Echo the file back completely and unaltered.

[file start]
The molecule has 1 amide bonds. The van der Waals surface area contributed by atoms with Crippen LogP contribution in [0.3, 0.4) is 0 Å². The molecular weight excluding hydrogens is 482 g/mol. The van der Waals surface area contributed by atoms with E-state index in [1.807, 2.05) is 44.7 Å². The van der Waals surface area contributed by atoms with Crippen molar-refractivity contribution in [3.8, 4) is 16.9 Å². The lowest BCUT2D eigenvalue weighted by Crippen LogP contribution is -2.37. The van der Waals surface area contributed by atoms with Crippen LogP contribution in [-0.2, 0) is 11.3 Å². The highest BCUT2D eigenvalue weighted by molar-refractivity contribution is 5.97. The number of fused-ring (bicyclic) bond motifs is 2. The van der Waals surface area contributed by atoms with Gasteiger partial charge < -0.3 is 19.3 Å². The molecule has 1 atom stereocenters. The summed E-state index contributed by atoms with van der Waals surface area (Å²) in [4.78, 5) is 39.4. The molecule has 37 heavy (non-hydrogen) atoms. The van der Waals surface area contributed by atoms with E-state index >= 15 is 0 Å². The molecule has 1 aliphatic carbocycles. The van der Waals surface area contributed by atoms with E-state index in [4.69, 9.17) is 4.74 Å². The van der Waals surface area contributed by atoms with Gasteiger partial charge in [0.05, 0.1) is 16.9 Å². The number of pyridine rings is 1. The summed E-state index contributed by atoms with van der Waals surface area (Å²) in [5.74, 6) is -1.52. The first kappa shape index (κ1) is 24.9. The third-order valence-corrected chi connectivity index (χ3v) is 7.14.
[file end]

The molecule has 1 amide bonds. The van der Waals surface area contributed by atoms with Crippen LogP contribution in [0.3, 0.4) is 0 Å². The molecular weight excluding hydrogens is 482 g/mol. The van der Waals surface area contributed by atoms with E-state index in [1.807, 2.05) is 44.7 Å². The van der Waals surface area contributed by atoms with Crippen molar-refractivity contribution in [3.8, 4) is 16.9 Å². The lowest BCUT2D eigenvalue weighted by Crippen LogP contribution is -2.37. The van der Waals surface area contributed by atoms with Crippen LogP contribution in [-0.2, 0) is 11.3 Å². The highest BCUT2D eigenvalue weighted by molar-refractivity contribution is 5.97. The number of fused-ring (bicyclic) bond motifs is 2. The van der Waals surface area contributed by atoms with Gasteiger partial charge < -0.3 is 19.3 Å². The molecule has 1 atom stereocenters. The summed E-state index contributed by atoms with van der Waals surface area (Å²) in [4.78, 5) is 39.4. The molecule has 37 heavy (non-hydrogen) atoms. The van der Waals surface area contributed by atoms with E-state index >= 15 is 0 Å². The molecule has 1 aliphatic carbocycles. The van der Waals surface area contributed by atoms with E-state index in [4.69, 9.17) is 4.74 Å². The van der Waals surface area contributed by atoms with Gasteiger partial charge in [0.05, 0.1) is 16.9 Å². The number of pyridine rings is 1. The summed E-state index contributed by atoms with van der Waals surface area (Å²) in [5.74, 6) is -1.52. The first kappa shape index (κ1) is 24.9. The third-order valence-corrected chi connectivity index (χ3v) is 7.14.